This same question was written to the Rebbe a number of years ago. The Rebbe's response, as valid now as then, included the following suggestions:
During the fast day, to help insure security and strengthen the Land of Israel, materially and spiritually, and also for the material and spiritual benefit of all Jews wherever they are, a special effort should be made in the areas of Torah study, prayer, and charity.
Charity, in particular, should be given in the morning and afternoon, and it is especially appropriate to give tzedaka for an institution in Israel.
A person who does any of the above mentioned activities throughout the day is to be praised. And the more he does, the more praiseworthy he is.
If each one of us performs these three important mitzvot to the best --and even a little better than our ability--then very soon, the promise will be fulfilled that "These days will be transformed into days of rejoicing and gladness."
For how shall I go up to my father, and the youth is not with me? (Gen. 44:34)
Every Jew must ask himself this same question: After 120 years, how will I be able to face my Father in heaven "and the youth is not with me" - if I have wasted my younger years on trivial and frivolous pursuits? This is also a question to be asked by every Jewish parent: How will I answer to G-d "and the youth is not with me" - if I have not met the Jewish educational needs of my children, and allowed them to become estranged due to ignorance?
(Der Torah Kval)
You shall tell my father of all my glory ("kevodi") in Egypt (Gen. 45:13)
The literal meaning of "kavod" is heaviness, weight or gravity. In other words, Joseph was asking his brothers to tell their father Jacob that despite his being in the spiritually unclean land of Egypt, he had managed to remain strong and connected to G-d.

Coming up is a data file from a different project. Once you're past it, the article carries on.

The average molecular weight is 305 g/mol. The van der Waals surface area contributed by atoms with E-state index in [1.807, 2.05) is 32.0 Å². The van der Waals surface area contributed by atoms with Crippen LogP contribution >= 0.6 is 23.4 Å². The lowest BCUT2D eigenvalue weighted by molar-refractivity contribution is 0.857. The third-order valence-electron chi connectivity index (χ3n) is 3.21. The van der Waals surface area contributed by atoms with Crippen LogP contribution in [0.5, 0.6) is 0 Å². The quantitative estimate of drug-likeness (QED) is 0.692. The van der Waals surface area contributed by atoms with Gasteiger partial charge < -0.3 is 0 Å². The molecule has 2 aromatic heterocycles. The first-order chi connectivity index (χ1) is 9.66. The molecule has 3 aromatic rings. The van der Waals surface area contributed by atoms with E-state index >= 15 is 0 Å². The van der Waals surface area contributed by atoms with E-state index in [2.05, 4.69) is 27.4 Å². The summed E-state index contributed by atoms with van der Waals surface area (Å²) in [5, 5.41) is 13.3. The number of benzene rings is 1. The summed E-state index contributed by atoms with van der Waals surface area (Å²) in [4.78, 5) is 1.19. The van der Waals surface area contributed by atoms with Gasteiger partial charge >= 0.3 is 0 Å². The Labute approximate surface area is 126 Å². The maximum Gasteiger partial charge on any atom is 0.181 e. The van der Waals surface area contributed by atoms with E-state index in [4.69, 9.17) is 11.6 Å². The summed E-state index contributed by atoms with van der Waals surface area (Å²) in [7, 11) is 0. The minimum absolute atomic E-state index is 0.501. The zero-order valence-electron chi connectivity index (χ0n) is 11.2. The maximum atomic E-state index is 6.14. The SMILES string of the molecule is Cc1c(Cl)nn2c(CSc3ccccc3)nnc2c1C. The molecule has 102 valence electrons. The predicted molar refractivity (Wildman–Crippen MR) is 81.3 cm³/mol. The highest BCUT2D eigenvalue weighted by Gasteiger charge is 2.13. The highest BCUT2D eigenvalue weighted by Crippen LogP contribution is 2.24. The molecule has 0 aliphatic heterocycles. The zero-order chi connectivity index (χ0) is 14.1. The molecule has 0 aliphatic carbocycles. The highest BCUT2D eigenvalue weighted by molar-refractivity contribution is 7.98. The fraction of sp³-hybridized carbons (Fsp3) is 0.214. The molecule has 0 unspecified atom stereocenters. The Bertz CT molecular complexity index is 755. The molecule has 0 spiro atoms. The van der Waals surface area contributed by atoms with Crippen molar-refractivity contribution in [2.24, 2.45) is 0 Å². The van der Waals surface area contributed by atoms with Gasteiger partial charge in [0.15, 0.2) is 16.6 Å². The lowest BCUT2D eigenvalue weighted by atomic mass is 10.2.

I will go down with you to Egypt; and I will also surely bring you up again (Gen. 46:4)
The Jewish people can rest assured they will eventually go out of exile, as the time must ultimately come for G-d to be revealed in the world. The only way this revelation can happen is for the Jewish people to be redeemed and their true advantage revealed in the world.
And Joseph gathered up all the money that was found...for the grain ("shever") that they bought ("shovrim") (Gen. 47:14)
The Midrash relates that the coins of ancient Egypt bore the likeness of an idol. How, then, could Joseph have had anything to do with an object that was tainted by idolatry? The answer lies in an alternate interpretation of the word "shever," which can also mean "to break." Before giving the coins to Joseph the Egyptians broke them up in pieces, thereby nullifying their idolatrous quality.
(The Rabbi of Zidatchov)
One Friday night the Baal Shem Tov was about to make Kiddush when he suddenly laughed out loud. In the middle of the Shabbat meal he laughed again, and a few minutes later he laughed a third time. No one dared inquire why, but immediately after Shabbat his disciples approached Reb Zev Kitzes and begged him to find out what was going on. (Reb Zev Kitzes used to sit with the Baal Shem Tov on Saturday nights while he smoked his pipe.)
When Reb Zev Kitzes asked the Baal Shem Tov why he had laughed, the tzadik replied that he would show him. He ordered his driver to ready the horses and wagon, and the entire group of disciples piled in for the ride. Throughout the night they traveled, without knowing their destination. When dawn broke they saw that they had arrived in the city of Kozhnitz.
After the morning service, the Baal Shem Tov asked that Reb Shabsai the bookbinder be summoned before him. The head of the Jewish community was very surprised by the tzadik's interest in this particular individual. "What I mean to say," he explained, "is that I'm sure he's a fine and honest man, but he's not exactly what one might call a Torah scholar. In fact, he's a very simple person." Nonetheless, the Baal Shem Tov was adamant about speaking to him. Reb Shabsai the bookbinder was summoned, together with his wife.